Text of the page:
Anna Deavere Smith might be best known for her acting roles on NBC’s The West Wing and Showtime’s Nurse Jackie.
But she’s also one of the most prolific playwrights of “documentary-style theater,” where she uses verbatim interviews as source material in hopes of pushing her audience toward “an adjustment in the way that they think.”
“I’ve been looking at what you could call American problems for a long time, using this technique of learning what I can — not just from what people tell me, but how they tell me — about the world in which they live,” Smith said on Nerdette.
Her latest work is a one-woman show called Notes From The Field, which was recently released on HBO. It examines how minority students living in poverty often end up incarcerated.
To make Notes From The Field, Smith interviewed 250 people so she could accurately portray a wide range of people, like inmates and educators, who are affected by this school-to-prison pipeline.
Smith told Nerdette co-host Tricia Bobeda about how she made Notes From The Field and what she hopes it will achieve. Below are highlights from the conversation.
What she hopes to accomplish by showing a ‘variety of truths’
Anna Deavere Smith: I think that these human stories, these human witnesses, leave room for you, as the other human or the other viewer who may or may not be a policymaker, to understand on some level that you, too, have a story. You, too, have a truth. And I’m weaving together a variety of truths, and if I’ve worked well without seeming to have passed too much judgment, that it also could make you feel as though you maybe move an inch to the side of where you thought you understood what you believed.
[Hopefully] I’m able to keep the attention of the audience long enough that they have some type of an adjustment in the way that they think. In real success, they are engrossed in this fabric well enough that they actually want to do something about the school to prison pipeline, which is different than, I think, a traditional entertainment.
How she decides which interviews to use in a play
Smith: It’s not just a person who can give me facts or perceived truths. It’s a person who has a very unique way of talking and speaking. The simple way to put it is I’m looking for a person to change their vocal and speech patterns over the course of the hour that I talk to them.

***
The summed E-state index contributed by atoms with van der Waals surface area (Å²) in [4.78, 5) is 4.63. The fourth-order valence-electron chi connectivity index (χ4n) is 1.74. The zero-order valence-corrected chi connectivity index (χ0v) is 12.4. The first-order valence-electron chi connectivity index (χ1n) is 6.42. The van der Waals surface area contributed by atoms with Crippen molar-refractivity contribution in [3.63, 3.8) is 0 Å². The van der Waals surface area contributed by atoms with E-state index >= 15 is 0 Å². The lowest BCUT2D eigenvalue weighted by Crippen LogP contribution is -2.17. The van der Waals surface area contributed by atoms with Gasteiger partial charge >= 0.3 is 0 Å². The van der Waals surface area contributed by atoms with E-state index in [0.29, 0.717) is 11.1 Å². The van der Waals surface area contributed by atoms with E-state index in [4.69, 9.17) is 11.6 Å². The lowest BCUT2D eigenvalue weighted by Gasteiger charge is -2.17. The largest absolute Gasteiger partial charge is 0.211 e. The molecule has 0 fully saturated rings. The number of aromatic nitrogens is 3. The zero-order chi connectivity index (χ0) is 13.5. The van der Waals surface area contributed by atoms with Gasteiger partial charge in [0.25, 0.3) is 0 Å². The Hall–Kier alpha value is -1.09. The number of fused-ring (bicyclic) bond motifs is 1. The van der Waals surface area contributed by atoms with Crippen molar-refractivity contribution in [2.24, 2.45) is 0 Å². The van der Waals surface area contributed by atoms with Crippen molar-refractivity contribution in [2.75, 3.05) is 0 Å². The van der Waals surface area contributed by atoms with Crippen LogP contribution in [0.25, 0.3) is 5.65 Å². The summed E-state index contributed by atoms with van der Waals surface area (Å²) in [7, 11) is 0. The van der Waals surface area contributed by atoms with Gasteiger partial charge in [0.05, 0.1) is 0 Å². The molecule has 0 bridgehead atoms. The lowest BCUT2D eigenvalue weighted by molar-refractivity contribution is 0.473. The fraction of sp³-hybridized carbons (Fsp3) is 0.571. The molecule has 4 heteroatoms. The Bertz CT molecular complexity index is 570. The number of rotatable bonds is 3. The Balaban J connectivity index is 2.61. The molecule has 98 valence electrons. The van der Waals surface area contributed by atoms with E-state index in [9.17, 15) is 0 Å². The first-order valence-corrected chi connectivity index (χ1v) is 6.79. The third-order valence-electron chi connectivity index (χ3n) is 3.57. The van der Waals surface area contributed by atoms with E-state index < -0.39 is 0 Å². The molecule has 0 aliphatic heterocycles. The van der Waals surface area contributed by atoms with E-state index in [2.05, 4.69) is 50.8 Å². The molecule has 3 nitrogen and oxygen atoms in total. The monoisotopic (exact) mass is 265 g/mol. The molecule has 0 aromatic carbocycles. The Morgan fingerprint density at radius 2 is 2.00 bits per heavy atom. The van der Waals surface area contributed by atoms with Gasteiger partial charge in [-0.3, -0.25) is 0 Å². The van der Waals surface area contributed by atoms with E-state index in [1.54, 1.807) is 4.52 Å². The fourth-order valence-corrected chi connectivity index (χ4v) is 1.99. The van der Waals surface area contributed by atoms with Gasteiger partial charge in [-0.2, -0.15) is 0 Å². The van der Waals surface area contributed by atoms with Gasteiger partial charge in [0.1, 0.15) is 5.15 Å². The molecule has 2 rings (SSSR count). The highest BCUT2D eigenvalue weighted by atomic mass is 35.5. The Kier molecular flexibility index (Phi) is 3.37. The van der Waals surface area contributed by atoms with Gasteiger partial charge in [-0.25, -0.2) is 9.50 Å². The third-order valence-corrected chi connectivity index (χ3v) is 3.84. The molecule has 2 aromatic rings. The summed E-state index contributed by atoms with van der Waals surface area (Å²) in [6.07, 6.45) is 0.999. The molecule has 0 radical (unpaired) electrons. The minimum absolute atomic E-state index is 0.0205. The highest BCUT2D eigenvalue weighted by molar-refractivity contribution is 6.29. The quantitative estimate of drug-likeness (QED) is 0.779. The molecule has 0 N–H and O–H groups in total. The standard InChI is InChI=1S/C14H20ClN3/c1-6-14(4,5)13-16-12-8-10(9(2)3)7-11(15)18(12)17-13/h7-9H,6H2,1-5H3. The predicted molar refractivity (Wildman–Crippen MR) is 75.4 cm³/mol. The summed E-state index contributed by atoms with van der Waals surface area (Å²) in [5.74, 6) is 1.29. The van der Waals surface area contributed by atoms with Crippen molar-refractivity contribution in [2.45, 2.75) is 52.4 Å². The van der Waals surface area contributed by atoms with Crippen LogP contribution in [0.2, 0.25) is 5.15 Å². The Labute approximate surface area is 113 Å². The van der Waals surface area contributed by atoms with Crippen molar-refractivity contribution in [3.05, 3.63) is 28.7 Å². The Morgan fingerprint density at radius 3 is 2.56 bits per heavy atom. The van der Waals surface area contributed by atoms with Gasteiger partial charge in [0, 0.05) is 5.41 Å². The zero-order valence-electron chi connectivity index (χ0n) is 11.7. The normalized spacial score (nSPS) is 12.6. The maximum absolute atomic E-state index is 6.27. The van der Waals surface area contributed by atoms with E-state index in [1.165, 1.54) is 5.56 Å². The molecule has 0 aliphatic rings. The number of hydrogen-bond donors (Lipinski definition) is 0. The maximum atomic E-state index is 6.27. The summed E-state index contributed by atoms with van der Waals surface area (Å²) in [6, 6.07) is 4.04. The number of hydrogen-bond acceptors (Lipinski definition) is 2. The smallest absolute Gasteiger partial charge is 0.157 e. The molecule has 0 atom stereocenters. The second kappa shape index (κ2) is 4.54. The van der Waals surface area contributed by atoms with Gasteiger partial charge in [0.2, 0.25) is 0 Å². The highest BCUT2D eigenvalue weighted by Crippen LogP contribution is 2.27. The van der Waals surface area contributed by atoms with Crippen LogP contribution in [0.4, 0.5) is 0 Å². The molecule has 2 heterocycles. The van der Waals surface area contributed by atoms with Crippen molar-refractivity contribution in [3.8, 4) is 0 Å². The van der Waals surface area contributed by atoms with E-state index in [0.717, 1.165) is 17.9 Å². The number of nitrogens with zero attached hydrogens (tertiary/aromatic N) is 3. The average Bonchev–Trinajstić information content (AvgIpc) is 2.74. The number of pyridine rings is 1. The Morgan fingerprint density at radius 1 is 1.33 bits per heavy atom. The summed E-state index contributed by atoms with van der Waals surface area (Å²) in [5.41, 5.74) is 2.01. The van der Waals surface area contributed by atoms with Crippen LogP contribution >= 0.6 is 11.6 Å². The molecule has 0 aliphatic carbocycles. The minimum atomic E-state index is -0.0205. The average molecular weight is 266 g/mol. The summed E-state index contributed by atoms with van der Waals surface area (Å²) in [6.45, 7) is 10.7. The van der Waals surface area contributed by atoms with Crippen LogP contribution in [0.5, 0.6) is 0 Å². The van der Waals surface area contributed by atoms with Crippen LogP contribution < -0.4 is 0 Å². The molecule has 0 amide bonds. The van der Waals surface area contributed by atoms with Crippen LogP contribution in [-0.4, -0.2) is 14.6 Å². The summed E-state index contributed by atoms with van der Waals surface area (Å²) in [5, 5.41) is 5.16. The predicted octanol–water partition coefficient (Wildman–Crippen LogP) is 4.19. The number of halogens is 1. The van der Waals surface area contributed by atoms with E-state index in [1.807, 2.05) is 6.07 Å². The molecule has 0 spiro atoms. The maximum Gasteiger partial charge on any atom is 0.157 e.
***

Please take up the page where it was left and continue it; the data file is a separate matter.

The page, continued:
It’s very different than if I were going to quote somebody in a newspaper article or even than if I were making a documentary film and I were going to use that person speaking.
What I have to do is take that language and breathe life and emotion into it. So it doesn’t even mean that if a person breaks down crying or laughs, it’s not even that. I believe that if the rhythm of what they’re saying has enough space in it, then I can really breathe the human breath and life that I need in it when I’m onstage.
Homework from Anna Deavere Smith: Map your proximity to prisons and poverty
Smith: Make a map of where you live and what you do. Where do you go everyday on your map? And in what proximity is your map either to a prison or a very poor neighborhood? And I think in Chicago that is a doable exercise. Because I believe that one way out of what we’re in right now is proximity. Try to make yourself proximate to the matter if you want to work on a better America.
I have a friend who’s an attractive white male who has been going out to Rikers Island to visit a young man in his early 20s who is there charged with murder. And my friend Brian tells me that when he goes out there twice a month, he is the only white person to be seen anywhere — on the bus, inside the visiting area — and he talked about coming back one day and this very colorful black woman, who obviously had been many times to visit a variety of people. He got on the bus to go home and she said, “You, you, you. Come sit by me.”
And I think that ought to be our objective. Go sit by somebody. Go walk with somebody.
This interview has been edited for brevity and clarity. Click the “play” button to listen to the entire conversation, which was produced and adapted for the web by Justin Bull.